Despite the overwhelming consensus, two notable Republicans, John McCain of Arizona and Ben Sasse of Nebraska, voted against his confirmation due to Lighthizer’s stance on the North American Free Trade Agreement (NAFTA). According to the GOP Senators, they do not believe Lighthizer understands “the North American Free Trade Agreement’s positive economic benefits to our respective states and the nation as a whole” (U.S. News & World Report). They claimed to fear Lighthizer did not appreciate the jobs created by NAFTA and worried he would not be a champion of U.S. agriculture.

The delay on Lighthizer’s confirmation has hindered President Trump’s trade agenda, especially in regard to his goal of renegotiating NAFTA. Before this formal process begins, the Trump administration must send a declaration letter to Congress detailing its intention to initiate negotiations in 90 days (Reuters). Renegotiations would likely focus on Mexico, as the U.S. trade deficit with Mexico has ballooned since the establishment of NAFTA in 1994 and has been largely criticized by the President.

In addition to renegotiating NAFTA, Lighthizer is expected to tackle other trade issues detailed by the Trump administration. This includes establishing bilateral trade deals with allies like the United Kingdom and Japan, and take a tougher stance on China (Politico). Future trade policy will have an “America First” focus, with the goal of bringing back manufacturing and other industrial jobs back to the U.S.

After Lighthizer is sworn in today, the Trump administration will be able to begin acting on measures outlined in President’s campaign. This could mean a lot of changes for trade. To stay up to date with all things related to trade, follow Mercatura Global on Twitter.

What are the Benefits of a 11-Country TPP Deal?

May 8, 2017  |  No Comments  |  by Nicole àBeckett  |  Blog

Politico recently released new details on a study conducted by the CanadaWest Foundation that is scheduled to be published next month. The study predicts the benefits of a TPP deal without the U.S. and what the other 11 countries should expect if it were to come to fruition.

While the deal would strength intra-regional exports by 2.43%, this increase in only two-fifths of the TPP’s full impact with U.S. involvement. The 11-country deal could raise real GDP by around 0.074%, and the 11 countries involved would gain an additional $16.6 billion in 2017 (compared to $40.7 billion with the U.S.).

Exports from the automotive products and business services sectors would benefit the most from the deal, with Western Hemisphere countries to see the biggest gains. For Canada, the deal would cause a boost in beef, fruits, vegetables, pork, and canola oil exports.

For the U.S., an 11-country TPP deal would transform the country’s projected $12.7 billion gain to TPP countries into a $3 billion loss.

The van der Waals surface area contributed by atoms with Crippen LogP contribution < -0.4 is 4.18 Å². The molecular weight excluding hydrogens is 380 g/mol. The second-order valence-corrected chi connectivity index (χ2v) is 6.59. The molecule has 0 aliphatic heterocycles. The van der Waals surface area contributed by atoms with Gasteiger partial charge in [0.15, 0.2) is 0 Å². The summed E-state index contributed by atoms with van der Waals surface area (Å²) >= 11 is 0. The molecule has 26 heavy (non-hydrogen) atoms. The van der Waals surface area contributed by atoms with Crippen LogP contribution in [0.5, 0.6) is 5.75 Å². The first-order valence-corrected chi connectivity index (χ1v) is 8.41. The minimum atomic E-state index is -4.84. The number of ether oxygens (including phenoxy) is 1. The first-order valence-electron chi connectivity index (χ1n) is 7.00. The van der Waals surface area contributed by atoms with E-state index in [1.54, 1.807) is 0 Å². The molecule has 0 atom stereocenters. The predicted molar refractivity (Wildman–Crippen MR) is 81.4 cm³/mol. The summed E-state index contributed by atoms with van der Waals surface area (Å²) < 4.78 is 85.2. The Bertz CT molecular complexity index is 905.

This month, the Asia-Pacific Economic Cooperation (APEC) nations will have a series of meetings in Hanoi beginning on May 9th (Bloomberg). TPP delegates from involved countries are expected to discuss the future of the deal.

To stay up to date with the future of the TPP, follow Mercatura Global on Twitter, and keep an eye out for CanadaWest’s report that is set to come out later this month.

IMF Director Defends Trade as Driver of International Growth

April 10, 2017  |  No Comments  |  by Nicole àBeckett  |  Blog

As part of the joint report ‘Making Trade an Engine of Growth for All,’ the International Monetary Fund, World Trade Organization, and World Bank emphasized the role of trade as a driver of global growth (Reuters). During the unveiling of the report in Berlin, all three organizations claimed the current trend toward protectionism since the early 2000s posed a threat to international economic growth.

Christine Lagarde, the director of the IMF, made a statement asserting that “trade integration is a powerful tool to raise growth and improve living standards.” She continued to assert it is an engine for global growth and prosperity.

According to the Financial Times, the joint report is a response to President Trump’s protectionist rhetoric and criticism toward multilateralism. He has also been critical of the role of the WTO, and the reports calls for governments to defend the WTO, its dispute settlement system, and its ability to prevent trade wars.  The report comes a little over a week before finance ministers and central bankers from around the world gather in Washington D.C. for the first biennial meetings of the IMF and World Bank since the U.S. election.

As the U.S. is the biggest shareholder of both institutions, it is likely that the upcoming meetings will be centered on President Trump’s plans for them.

Mercatura Global is a supporter of free trade and its ability to make international trade accessible for everyone. We help facilitate the export process to assure your company maximizes its returns and develops the most profitable export strategy. If you are interested in learning more about expanding your business globally, contact us today.

President Trump and Chinese President Xi Form 100-Day Action Plan on Trade

April 7, 2017  |  No Comments  |  by Nicole àBeckett  |  Blog

This Thursday and Friday, President Trump welcomed Chinese President Xi JinPing to Mar-A-Lago for their first face-to-face meeting. On Thursday, Trump administration officials claimed they will be hardening their position on trade with China (The New York Times). China is America’s largest trading partner, and President Trump is expected to sign an executive order directed at countries that dump steel into American markets. This measure would be intended to address China’s huge trade surplus with the U.S., an issue highly publicized during President Trump’s campaign.